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Breast Cancer Health Center

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Christina Applegate Seeks Early Detection for Breast Cancer

Inspired by her own battle with cancer, the actress fights to help young women at high risk for the disease.

Right Action for Women continued...

"When I was able to find my cancer in the stage I did, my passion for wanting to do something for these women was beyond what I could express," she says. The past two years have been a big fundraising push for RAW -- and now, at last, the foundation has reached the point where it can start to offer fully funded MRIs for high-risk young women on a small scale at a handful of hospitals in Los Angeles and Washington, D.C.

"We're starting small, but we want to go national," Applegate says. "We'd also like to start working with places that will offer these women a certain number of MRIs for free." This service is especially welcome, says Applegate, "because screening MRIs are about $3,000 each!"

Breast Cancer Early Detection

Another goal for RAW is support for genetic testing and counseling for women who may have genetic mutations that raise their risk for breast cancer, such as the BRCA1 mutation Applegate has. "Genetic testing and counseling can be very expensive and are often not covered by insurance, but having that information can radically change how you're treated. Finding out I was BRCA-positive made my choice about treatment very different," says Applegate, who had a bilateral mastectomy (both breasts removed).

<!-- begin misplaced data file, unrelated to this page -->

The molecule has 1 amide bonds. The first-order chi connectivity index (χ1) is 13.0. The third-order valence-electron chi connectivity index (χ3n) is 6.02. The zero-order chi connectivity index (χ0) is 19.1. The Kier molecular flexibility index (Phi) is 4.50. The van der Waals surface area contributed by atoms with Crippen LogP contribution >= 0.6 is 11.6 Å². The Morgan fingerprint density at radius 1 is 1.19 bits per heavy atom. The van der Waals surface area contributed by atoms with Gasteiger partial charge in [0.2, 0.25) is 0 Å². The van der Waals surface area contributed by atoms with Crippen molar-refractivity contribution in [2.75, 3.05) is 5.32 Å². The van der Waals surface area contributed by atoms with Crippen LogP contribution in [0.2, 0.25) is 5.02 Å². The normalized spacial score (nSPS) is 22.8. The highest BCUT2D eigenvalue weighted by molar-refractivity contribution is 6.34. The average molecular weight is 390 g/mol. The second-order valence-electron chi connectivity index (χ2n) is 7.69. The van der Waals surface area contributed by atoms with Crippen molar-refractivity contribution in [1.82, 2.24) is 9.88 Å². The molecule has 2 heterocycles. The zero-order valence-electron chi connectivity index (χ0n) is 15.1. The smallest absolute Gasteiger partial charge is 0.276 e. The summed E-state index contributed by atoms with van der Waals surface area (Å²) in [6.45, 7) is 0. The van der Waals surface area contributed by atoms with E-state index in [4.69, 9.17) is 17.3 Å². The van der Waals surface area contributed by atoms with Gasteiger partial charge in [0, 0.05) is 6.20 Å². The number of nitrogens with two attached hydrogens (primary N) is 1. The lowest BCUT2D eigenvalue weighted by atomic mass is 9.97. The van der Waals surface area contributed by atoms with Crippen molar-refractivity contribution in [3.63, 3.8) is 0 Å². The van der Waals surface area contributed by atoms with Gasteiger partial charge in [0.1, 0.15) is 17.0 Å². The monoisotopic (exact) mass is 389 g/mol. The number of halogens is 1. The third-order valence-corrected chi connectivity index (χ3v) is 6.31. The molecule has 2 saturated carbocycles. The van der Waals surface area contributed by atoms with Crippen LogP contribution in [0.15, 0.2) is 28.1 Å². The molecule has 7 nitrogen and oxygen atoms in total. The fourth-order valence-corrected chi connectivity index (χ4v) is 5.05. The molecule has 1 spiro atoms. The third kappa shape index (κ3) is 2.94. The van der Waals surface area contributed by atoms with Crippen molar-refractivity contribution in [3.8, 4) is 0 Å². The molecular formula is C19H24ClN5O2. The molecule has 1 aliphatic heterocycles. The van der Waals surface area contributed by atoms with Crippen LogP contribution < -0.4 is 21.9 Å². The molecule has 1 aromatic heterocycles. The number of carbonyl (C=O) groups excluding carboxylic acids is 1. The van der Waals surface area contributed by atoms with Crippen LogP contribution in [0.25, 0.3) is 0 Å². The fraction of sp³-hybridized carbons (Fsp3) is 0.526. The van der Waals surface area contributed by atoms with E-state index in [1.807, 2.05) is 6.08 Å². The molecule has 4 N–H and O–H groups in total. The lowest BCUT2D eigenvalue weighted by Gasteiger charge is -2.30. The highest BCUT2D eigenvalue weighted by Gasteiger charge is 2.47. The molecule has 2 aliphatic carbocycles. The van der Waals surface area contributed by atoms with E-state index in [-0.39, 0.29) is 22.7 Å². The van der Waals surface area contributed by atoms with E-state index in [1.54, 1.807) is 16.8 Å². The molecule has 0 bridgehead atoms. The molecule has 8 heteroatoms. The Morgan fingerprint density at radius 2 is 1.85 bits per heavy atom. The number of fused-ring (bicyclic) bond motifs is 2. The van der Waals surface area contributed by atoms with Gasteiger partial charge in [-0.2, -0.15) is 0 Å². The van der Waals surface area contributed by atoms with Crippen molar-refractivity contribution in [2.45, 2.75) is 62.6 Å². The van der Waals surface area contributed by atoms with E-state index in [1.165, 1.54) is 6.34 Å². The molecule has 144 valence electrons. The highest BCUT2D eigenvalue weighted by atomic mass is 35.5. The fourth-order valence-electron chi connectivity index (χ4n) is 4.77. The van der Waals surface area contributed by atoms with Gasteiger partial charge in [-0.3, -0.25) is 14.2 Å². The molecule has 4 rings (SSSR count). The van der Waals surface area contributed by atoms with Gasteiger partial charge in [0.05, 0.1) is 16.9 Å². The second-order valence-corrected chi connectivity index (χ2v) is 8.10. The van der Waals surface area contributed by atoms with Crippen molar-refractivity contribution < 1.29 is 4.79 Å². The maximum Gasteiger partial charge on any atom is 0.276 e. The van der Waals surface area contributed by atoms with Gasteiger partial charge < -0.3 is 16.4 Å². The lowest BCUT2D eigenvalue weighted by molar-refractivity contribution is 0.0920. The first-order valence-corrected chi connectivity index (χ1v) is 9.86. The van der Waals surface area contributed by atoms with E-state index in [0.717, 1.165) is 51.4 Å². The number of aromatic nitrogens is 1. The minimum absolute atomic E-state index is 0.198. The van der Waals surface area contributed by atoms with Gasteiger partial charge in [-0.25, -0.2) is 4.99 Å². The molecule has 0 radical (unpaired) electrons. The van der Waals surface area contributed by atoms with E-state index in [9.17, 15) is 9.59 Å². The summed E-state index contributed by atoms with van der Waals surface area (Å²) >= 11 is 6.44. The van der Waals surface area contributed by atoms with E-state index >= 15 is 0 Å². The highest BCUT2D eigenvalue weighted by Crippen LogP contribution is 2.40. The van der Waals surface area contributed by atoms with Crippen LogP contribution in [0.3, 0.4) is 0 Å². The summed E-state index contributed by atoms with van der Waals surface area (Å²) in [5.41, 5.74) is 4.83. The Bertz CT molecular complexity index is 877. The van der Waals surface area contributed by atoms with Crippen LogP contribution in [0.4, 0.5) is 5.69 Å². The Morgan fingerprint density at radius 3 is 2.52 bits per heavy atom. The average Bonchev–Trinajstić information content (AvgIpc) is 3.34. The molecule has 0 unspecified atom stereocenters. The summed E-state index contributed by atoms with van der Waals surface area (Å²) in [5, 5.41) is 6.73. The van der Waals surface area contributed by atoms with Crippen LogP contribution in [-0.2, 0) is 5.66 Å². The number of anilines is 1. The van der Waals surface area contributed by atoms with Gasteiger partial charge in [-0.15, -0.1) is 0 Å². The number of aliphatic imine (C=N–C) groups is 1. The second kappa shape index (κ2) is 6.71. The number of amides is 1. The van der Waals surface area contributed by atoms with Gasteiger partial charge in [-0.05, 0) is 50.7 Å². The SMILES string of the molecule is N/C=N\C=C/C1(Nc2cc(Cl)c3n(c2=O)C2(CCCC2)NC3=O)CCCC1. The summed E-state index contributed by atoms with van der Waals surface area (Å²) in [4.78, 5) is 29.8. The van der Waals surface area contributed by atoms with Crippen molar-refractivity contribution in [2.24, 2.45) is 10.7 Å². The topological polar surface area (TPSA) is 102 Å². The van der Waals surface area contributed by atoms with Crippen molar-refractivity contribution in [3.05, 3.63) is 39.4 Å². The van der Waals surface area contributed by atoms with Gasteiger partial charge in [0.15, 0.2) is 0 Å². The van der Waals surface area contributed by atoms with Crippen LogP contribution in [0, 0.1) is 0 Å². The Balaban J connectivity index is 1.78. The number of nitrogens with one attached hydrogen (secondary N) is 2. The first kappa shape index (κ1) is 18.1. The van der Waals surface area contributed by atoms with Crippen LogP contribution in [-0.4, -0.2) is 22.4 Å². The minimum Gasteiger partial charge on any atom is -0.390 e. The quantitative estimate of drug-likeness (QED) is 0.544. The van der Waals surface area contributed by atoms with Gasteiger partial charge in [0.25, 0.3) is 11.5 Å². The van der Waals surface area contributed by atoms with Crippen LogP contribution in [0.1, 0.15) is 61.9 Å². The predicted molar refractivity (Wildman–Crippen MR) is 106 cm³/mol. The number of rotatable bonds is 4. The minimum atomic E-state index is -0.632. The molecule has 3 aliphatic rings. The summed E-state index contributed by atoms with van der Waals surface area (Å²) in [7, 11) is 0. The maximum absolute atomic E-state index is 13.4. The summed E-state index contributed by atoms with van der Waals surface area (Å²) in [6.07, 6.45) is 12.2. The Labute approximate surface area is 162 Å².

After the cancer was initially diagnosed, Applegate first had two lumpectomies. Only after those surgeries did she receive the results of her genetic testing. "I went in and talked to my doctor, and at first I was very against the idea of mastectomy. I cried and said there's no way in hell I'm doing this. Then it just hit me: I had a chance of recurrence that was way above 50%. I didn't want to live with that fear for the rest of my life, so I came to terms with it, and we went ahead and decided to take both off."

Applegate's decision was an understandable one, says Eric Winer, MD, director of the Breast Oncology Center and chief of the division of women's cancers at the Dana-Farber Cancer Institute in Boston. "We know that women who have a mutation and have a first breast cancer are at substantially increased risk of cancer in the other breast. She could have chosen other options, but I think for a woman in her situation, this is the approach that would give her the least likelihood of a subsequent problem." On the other hand, women who have "sporadic" cancers -- those that are not linked to a known cancer-causing mutation -- do not appear to reap any long-term survival benefit from "prophylactic" double mastectomies, Winer says.

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